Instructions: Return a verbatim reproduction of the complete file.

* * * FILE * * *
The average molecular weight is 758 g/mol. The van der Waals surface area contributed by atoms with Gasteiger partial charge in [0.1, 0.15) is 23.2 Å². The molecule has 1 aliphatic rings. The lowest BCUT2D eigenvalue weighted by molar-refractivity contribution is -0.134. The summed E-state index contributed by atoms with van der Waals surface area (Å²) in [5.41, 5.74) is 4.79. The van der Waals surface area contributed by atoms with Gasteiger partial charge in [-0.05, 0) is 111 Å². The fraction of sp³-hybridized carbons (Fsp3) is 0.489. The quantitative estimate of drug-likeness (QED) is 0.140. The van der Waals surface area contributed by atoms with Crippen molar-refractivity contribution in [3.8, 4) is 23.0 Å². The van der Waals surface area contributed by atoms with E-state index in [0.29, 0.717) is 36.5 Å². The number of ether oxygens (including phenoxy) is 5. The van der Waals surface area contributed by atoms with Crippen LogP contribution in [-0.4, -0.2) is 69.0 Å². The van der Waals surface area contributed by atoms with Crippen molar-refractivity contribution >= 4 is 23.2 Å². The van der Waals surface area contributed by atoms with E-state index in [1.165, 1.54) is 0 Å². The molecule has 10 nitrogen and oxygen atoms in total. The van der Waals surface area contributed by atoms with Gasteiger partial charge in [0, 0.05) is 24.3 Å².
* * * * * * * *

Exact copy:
The average molecular weight is 758 g/mol. The van der Waals surface area contributed by atoms with Gasteiger partial charge in [0.1, 0.15) is 23.2 Å². The molecule has 1 aliphatic rings. The lowest BCUT2D eigenvalue weighted by molar-refractivity contribution is -0.134. The summed E-state index contributed by atoms with van der Waals surface area (Å²) in [5.41, 5.74) is 4.79. The van der Waals surface area contributed by atoms with Gasteiger partial charge in [-0.05, 0) is 111 Å². The fraction of sp³-hybridized carbons (Fsp3) is 0.489. The quantitative estimate of drug-likeness (QED) is 0.140. The van der Waals surface area contributed by atoms with Crippen molar-refractivity contribution in [3.8, 4) is 23.0 Å². The van der Waals surface area contributed by atoms with E-state index in [0.29, 0.717) is 36.5 Å². The number of ether oxygens (including phenoxy) is 5. The van der Waals surface area contributed by atoms with Crippen LogP contribution in [-0.4, -0.2) is 69.0 Å². The van der Waals surface area contributed by atoms with Crippen molar-refractivity contribution >= 4 is 23.2 Å². The van der Waals surface area contributed by atoms with E-state index in [1.165, 1.54) is 0 Å². The molecule has 10 nitrogen and oxygen atoms in total. The van der Waals surface area contributed by atoms with Gasteiger partial charge in [0, 0.05) is 24.3 Å².